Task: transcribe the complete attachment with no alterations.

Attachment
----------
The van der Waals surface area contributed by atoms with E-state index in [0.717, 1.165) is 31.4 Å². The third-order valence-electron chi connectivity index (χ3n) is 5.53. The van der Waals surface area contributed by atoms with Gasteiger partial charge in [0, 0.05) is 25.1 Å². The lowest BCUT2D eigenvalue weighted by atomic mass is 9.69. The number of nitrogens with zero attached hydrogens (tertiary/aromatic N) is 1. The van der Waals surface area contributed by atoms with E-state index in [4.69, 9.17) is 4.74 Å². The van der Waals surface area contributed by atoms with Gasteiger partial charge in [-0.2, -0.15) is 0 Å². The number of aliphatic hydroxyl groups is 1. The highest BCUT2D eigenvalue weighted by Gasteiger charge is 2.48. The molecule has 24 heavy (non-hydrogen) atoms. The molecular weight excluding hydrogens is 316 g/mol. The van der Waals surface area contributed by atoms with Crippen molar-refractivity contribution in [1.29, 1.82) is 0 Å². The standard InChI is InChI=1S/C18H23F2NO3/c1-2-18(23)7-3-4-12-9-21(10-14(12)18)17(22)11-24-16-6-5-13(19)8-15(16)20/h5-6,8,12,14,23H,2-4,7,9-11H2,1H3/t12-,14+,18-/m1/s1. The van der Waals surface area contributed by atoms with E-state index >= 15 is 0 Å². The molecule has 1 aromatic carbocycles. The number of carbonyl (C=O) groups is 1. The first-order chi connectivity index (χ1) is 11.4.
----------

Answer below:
The van der Waals surface area contributed by atoms with E-state index in [0.717, 1.165) is 31.4 Å². The third-order valence-electron chi connectivity index (χ3n) is 5.53. The van der Waals surface area contributed by atoms with Gasteiger partial charge in [0, 0.05) is 25.1 Å². The lowest BCUT2D eigenvalue weighted by atomic mass is 9.69. The number of nitrogens with zero attached hydrogens (tertiary/aromatic N) is 1. The van der Waals surface area contributed by atoms with E-state index in [4.69, 9.17) is 4.74 Å². The van der Waals surface area contributed by atoms with Gasteiger partial charge in [-0.2, -0.15) is 0 Å². The number of aliphatic hydroxyl groups is 1. The highest BCUT2D eigenvalue weighted by Gasteiger charge is 2.48. The molecule has 24 heavy (non-hydrogen) atoms. The molecular weight excluding hydrogens is 316 g/mol. The van der Waals surface area contributed by atoms with Crippen molar-refractivity contribution in [1.29, 1.82) is 0 Å². The standard InChI is InChI=1S/C18H23F2NO3/c1-2-18(23)7-3-4-12-9-21(10-14(12)18)17(22)11-24-16-6-5-13(19)8-15(16)20/h5-6,8,12,14,23H,2-4,7,9-11H2,1H3/t12-,14+,18-/m1/s1. The van der Waals surface area contributed by atoms with E-state index >= 15 is 0 Å². The molecule has 1 aromatic carbocycles. The number of carbonyl (C=O) groups is 1. The first-order chi connectivity index (χ1) is 11.4.